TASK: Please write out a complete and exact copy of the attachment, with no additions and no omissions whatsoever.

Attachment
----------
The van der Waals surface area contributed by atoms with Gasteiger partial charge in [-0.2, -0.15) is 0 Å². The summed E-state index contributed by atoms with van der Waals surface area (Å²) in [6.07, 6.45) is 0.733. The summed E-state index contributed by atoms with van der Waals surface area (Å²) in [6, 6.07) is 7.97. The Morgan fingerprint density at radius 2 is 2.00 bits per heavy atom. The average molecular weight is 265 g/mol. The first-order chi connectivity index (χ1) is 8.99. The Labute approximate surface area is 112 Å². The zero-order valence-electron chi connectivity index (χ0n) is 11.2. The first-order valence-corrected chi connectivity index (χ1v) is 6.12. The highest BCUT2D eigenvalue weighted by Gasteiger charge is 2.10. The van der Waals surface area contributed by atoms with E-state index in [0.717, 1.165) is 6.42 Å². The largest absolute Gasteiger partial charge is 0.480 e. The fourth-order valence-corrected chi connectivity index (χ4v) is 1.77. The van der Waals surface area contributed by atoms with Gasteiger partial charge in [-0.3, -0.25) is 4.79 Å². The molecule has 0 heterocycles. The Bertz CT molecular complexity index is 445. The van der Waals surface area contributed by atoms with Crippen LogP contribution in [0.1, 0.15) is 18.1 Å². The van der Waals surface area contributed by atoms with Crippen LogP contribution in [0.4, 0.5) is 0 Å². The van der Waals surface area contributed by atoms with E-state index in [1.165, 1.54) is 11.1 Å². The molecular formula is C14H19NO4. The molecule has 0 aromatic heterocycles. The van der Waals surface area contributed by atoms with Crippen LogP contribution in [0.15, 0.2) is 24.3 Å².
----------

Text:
The van der Waals surface area contributed by atoms with Gasteiger partial charge in [-0.2, -0.15) is 0 Å². The summed E-state index contributed by atoms with van der Waals surface area (Å²) in [6.07, 6.45) is 0.733. The summed E-state index contributed by atoms with van der Waals surface area (Å²) in [6, 6.07) is 7.97. The Morgan fingerprint density at radius 2 is 2.00 bits per heavy atom. The average molecular weight is 265 g/mol. The first-order chi connectivity index (χ1) is 8.99. The Labute approximate surface area is 112 Å². The zero-order valence-electron chi connectivity index (χ0n) is 11.2. The first-order valence-corrected chi connectivity index (χ1v) is 6.12. The highest BCUT2D eigenvalue weighted by Gasteiger charge is 2.10. The van der Waals surface area contributed by atoms with E-state index in [0.717, 1.165) is 6.42 Å². The largest absolute Gasteiger partial charge is 0.480 e. The fourth-order valence-corrected chi connectivity index (χ4v) is 1.77. The van der Waals surface area contributed by atoms with Gasteiger partial charge in [-0.3, -0.25) is 4.79 Å². The molecule has 0 heterocycles. The Bertz CT molecular complexity index is 445. The van der Waals surface area contributed by atoms with Crippen LogP contribution in [0.1, 0.15) is 18.1 Å². The van der Waals surface area contributed by atoms with Crippen LogP contribution in [0.4, 0.5) is 0 Å². The van der Waals surface area contributed by atoms with E-state index in [1.165, 1.54) is 11.1 Å². The molecular formula is C14H19NO4. The molecule has 0 aromatic heterocycles. The van der Waals surface area contributed by atoms with Crippen LogP contribution in [0.15, 0.2) is 24.3 Å².